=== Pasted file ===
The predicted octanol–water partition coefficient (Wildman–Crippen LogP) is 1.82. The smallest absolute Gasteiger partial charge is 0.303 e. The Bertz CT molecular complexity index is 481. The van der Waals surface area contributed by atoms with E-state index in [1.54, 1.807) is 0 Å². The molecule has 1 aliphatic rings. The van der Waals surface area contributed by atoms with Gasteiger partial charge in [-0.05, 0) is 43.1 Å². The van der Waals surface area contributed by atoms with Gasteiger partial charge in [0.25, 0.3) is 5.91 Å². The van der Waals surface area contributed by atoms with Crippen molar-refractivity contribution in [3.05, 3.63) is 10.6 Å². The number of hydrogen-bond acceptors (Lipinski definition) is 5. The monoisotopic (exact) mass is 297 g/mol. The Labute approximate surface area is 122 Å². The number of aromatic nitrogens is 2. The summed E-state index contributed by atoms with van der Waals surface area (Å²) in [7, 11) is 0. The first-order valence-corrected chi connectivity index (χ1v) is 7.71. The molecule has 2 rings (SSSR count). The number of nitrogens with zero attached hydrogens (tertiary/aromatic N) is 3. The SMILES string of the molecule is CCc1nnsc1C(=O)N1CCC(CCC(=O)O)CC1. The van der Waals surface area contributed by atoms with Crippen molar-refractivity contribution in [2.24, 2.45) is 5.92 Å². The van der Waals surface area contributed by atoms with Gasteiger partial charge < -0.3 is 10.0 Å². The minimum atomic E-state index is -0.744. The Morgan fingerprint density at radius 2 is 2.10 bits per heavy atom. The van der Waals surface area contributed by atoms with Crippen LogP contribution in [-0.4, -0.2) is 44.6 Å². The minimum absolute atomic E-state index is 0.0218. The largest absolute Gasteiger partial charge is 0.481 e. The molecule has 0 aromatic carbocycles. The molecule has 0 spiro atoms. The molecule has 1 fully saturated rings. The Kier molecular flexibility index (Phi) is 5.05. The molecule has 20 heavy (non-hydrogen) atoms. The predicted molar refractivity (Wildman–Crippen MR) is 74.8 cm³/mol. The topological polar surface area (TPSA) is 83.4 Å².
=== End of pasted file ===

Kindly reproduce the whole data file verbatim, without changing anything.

The predicted octanol–water partition coefficient (Wildman–Crippen LogP) is 1.82. The smallest absolute Gasteiger partial charge is 0.303 e. The Bertz CT molecular complexity index is 481. The van der Waals surface area contributed by atoms with E-state index in [1.54, 1.807) is 0 Å². The molecule has 1 aliphatic rings. The van der Waals surface area contributed by atoms with Gasteiger partial charge in [-0.05, 0) is 43.1 Å². The van der Waals surface area contributed by atoms with Gasteiger partial charge in [0.25, 0.3) is 5.91 Å². The van der Waals surface area contributed by atoms with Crippen molar-refractivity contribution in [3.05, 3.63) is 10.6 Å². The number of hydrogen-bond acceptors (Lipinski definition) is 5. The monoisotopic (exact) mass is 297 g/mol. The Labute approximate surface area is 122 Å². The number of aromatic nitrogens is 2. The summed E-state index contributed by atoms with van der Waals surface area (Å²) in [7, 11) is 0. The first-order valence-corrected chi connectivity index (χ1v) is 7.71. The molecule has 2 rings (SSSR count). The number of nitrogens with zero attached hydrogens (tertiary/aromatic N) is 3. The SMILES string of the molecule is CCc1nnsc1C(=O)N1CCC(CCC(=O)O)CC1. The van der Waals surface area contributed by atoms with Crippen molar-refractivity contribution in [2.24, 2.45) is 5.92 Å². The van der Waals surface area contributed by atoms with Gasteiger partial charge < -0.3 is 10.0 Å². The minimum atomic E-state index is -0.744. The Morgan fingerprint density at radius 2 is 2.10 bits per heavy atom. The van der Waals surface area contributed by atoms with Crippen LogP contribution in [-0.4, -0.2) is 44.6 Å². The minimum absolute atomic E-state index is 0.0218. The largest absolute Gasteiger partial charge is 0.481 e. The molecule has 0 aromatic carbocycles. The molecule has 0 spiro atoms. The molecule has 1 fully saturated rings. The Kier molecular flexibility index (Phi) is 5.05. The molecule has 20 heavy (non-hydrogen) atoms. The predicted molar refractivity (Wildman–Crippen MR) is 74.8 cm³/mol. The topological polar surface area (TPSA) is 83.4 Å².